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The Space Group of Ecsite visits the Geneva Observatory

Antoine Pommerol, researcher at the University of Berne, introduces the Bernese camera CaSSIS orbiting Mars on the ESA probe ExoMars. He explains that CaSSIS will take more and more scientific 3D images of the planet’s surface in the coming months. In order to determine which goals are to be photographed, the scientists will even involve the public. This is illustrated by the example of the Swiss Federal Council, which had already selected one of the places CaSSIS would photograph on Mars on the occasion of its annual “school excursion” in 2016. (Photo Sylviane Blum)

Ecsite is an annual international conference that brings together the majority of mediators and other scientific representatives of European museums. This year Ecsite was held in Geneva where no less than 1200 people had made the trip. As is the tradition, the conferences and workshops are preceded by pre-conferences organised by the different Ecsite member groups. This is particularly the case for the Space Group which, encouraged by Guido Schwarz, member of the NCCR and the Space Group, was invited to visit the observatory of the UniGe astronomy department on Wednesday 6 June. The visit was attended by some forty people, including four ESA members and the coordinator of Super Nova, ESO’s new general public site.

After a short bus ride from the Geneva Congress Centre to the Observatory, visitors were welcomed by Francesco Pepe who gave them a presentation of the Institute and its main activities as well as the NCCR PlanetS. Michel Mayor then spoke about the discovery of 51pegb and the future of planetology research.

The visit itself began on the roof of Astrotech, the new building inaugurated last year. Francesco Pepe then asked the traditional question: “What is the purpose of this parabolic dish?” The majority of visitors answer a radio antenna when it is a solar collector to make hot water.

The rest of the visit then focused on CHEOPS and instrumentation. Nicolas Billot, the Operations Manager, took charge of half the group to explain in front of the 1:2 scale model of the satellite what the CHEOPS mission consisted of and what the role of the Observatory was. As for Francesco Pepe, he went to the clean room to describe the place where the ESPRESSO spectrograph, installed on the VLT at the beginning of the year, was integrated and where the first NIRPS parts are starting to be assembled (see interactive photo).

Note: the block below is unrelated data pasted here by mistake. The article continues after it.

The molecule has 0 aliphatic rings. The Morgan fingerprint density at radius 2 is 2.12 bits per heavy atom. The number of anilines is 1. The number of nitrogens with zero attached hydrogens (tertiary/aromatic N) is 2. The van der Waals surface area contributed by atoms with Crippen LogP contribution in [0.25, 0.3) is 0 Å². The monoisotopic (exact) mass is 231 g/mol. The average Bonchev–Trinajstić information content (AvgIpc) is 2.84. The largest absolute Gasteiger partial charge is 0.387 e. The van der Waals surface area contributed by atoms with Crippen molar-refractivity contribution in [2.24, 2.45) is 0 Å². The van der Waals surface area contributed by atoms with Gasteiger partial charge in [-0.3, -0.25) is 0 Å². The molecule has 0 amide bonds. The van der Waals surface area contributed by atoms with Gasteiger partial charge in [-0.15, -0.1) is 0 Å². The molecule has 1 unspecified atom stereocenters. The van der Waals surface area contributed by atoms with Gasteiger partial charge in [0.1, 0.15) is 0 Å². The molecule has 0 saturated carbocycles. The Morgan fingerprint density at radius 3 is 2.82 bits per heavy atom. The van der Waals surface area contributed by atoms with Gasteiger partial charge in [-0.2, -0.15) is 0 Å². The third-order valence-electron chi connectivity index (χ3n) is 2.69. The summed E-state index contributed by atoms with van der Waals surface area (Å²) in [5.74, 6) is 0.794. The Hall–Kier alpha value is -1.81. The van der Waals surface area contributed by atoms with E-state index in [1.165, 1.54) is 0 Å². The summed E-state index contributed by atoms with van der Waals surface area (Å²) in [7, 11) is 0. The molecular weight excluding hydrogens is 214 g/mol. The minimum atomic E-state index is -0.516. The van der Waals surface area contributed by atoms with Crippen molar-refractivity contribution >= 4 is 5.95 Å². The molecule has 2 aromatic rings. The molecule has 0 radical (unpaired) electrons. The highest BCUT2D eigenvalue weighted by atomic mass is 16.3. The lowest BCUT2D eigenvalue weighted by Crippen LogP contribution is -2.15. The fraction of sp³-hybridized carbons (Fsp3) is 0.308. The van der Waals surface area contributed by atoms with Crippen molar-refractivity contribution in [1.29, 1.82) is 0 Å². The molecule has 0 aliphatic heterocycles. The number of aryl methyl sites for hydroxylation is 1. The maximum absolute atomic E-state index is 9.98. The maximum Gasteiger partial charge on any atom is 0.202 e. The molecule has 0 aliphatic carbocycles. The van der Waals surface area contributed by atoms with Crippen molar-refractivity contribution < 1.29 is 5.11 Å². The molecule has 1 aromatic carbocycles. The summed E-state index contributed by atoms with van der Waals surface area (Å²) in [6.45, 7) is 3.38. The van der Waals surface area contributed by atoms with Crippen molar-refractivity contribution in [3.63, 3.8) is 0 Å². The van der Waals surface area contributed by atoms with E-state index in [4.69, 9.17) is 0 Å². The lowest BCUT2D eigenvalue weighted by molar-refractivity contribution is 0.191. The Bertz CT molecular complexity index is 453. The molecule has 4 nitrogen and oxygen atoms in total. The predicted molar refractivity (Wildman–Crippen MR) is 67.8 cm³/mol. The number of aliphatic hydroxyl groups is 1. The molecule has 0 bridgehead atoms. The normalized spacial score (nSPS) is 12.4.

The group then boarded the bus in the direction of Ecogia, the second site of the astronomy department specialized in the study of the extreme universe (black holes, gamma rays, etc.). Stéphane Paltani, professor in the astronomy department, described the main implications of UniGe in ESA space missions with a strong emphasis on Euclid.  Euclid is to be launched in 2021 with the aim of determining the origin of dark energy using the gravitational lens and the redshift method. The amount of data that Euclid will transmit is huge, it will amount to about 850 gigabits per day. The processing of this data is particularly delicate and complicated to the point of representing approximately 30% of the mission’s budget.

Participants of Ecsite’s Space Group (European network science centers & museums) visit the Observatoire Astronomique de l’Université de Genève in Versoix, GE. (Photo UniGe)

Following a brief visit to the control room of the Integral satellite launched in 2002 and which continues to contribute its share of discoveries (in particular the link between gravitational waves and gamma radiation emission), visitors were invited for lunch at the observatory. “Today is the launch of a Soyuz rocket with an ESA astronaut on board,” exclaimed one of the agency’s representatives, “what a pity we won’t be able to see the take-off,” she added a little disappointed. The disappointment quickly disappeared, since a giant screen could be installed in the middle of the tables so that everyone could attend the event. ” Wonderful” exclaimed many people, ” in our place it would have been more complicated to organize such a projection so quickly “.

After lunch, visitors were divided into 3 groups to attend three short presentations at various points of the observatory. Michel Grenon described with an impressive amount of details and knowledge the instruments used in the past by the astronomers of the observatory. We learned in particular that the observatory had been founded by the city of Geneva to measure time with maximum precision, because the watchmaking city needed this measure. Sylvia Ekström offered a 3D trip into the solar system and into the Galaxy and Pierre Bratschi opened the dome in which is installed the new 60 cm telescope dedicated to observation for the general public and to students’ practical work.

Then the Space Group representative made a final concluding presentation and all the participants boarded the bus back to Geneva with plenty of stars in their eyes.

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